Anna Faris Debuts Giant New Ring From Husband Chris Pratt at 'Passengers' Premiere -- See the Gorgeous Bling!
By Desiree Murphy
Christmas came early for Anna Faris!
The 40-year-old actress joined husband Chris Pratt on the red carpet premiere of his latest film, Passengers, in Los Angeles on Wednesday, where she flashed a massive new sparkler on her left ring finger.
The gorgeous new bling is a gift from Pratt, and features a massive oval-cut stone surrounded by a halo of diamonds set on a gold band. Faris, looking like a true princess in a stunning lavender lace Reem Acra gown with a crystal-accented neckline, was all smiles while showing it off as she and Pratt posed for photographers.
The ring is noticeably larger than the original one Faris received from Pratt when he proposed to her in 2008, before tying the knot one year later.
"[Chris] just got me this ring. I know. Like two days ago," Faris told E! News. "I look [at it] and I'm like, 'I can't believe it either!' He's an incredibly romantic man and I'm very, very lucky."
"She got me a tractor," added Pratt. "So we're kind of even!"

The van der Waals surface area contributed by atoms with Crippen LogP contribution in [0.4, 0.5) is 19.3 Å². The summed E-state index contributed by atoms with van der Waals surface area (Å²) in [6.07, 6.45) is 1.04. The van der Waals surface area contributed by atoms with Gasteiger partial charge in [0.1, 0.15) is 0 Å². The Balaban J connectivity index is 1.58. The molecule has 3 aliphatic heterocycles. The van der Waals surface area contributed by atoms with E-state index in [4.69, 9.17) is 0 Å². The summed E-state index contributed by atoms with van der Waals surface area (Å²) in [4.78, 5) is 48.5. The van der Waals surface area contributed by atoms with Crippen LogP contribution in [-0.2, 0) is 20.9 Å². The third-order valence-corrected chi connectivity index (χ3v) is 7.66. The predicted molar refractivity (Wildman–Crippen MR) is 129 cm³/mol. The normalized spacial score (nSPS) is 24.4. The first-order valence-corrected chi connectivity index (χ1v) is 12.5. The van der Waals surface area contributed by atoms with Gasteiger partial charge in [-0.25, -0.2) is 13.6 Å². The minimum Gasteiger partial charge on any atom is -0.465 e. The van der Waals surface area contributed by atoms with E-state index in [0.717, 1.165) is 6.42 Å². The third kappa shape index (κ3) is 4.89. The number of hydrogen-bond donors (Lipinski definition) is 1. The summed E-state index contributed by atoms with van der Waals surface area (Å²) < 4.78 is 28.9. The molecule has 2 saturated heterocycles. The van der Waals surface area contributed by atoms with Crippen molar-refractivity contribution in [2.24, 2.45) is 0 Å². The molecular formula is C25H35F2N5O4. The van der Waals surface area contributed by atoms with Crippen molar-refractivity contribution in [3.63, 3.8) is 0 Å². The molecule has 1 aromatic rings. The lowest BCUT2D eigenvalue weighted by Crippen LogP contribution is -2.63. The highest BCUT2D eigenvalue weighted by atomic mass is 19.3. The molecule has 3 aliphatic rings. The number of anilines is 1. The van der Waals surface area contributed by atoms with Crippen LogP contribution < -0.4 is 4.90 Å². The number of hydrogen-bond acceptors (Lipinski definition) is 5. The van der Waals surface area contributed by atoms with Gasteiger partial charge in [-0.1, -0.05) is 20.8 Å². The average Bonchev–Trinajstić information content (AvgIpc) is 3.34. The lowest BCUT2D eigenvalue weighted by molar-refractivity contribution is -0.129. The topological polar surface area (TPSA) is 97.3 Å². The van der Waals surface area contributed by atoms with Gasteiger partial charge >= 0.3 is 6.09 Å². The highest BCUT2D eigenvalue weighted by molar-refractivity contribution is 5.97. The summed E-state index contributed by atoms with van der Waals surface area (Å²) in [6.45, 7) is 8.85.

Interestingly enough, the Mom star received the gift just a few weeks after she opened up about her marriage with Pratt on her podcast, Anna Faris Is Unqualified, while chatting with fellow actress Isla Fisher.
"We grapple with the idea of being a public couple," Faris explained. "For the first time, maybe a year ago or 10 months ago, we were in the public a little bit. There were some tabloid rumors about strain on our relationship."
"I just remember feeling so hurt in a way that bothered me because I didn't want to think of myself as somebody that could be affected by tabloid s**t," she continued. "There's a picture of me walking alone on the beach -- aging Anna Faris, alone on the beach."
"I take pride in how great my relationship is with Chris, but, having said that, of course, in this crazy world where he's off doing movies and I'm in L.A. raising our child [4-year-old Jack], of course I'm going to feel vulnerable, like any normal human would," she added. "It did make me feel like, 'Is public perception -- even though it's false -- is there a grain of something?' It made me feel incredibly insecure."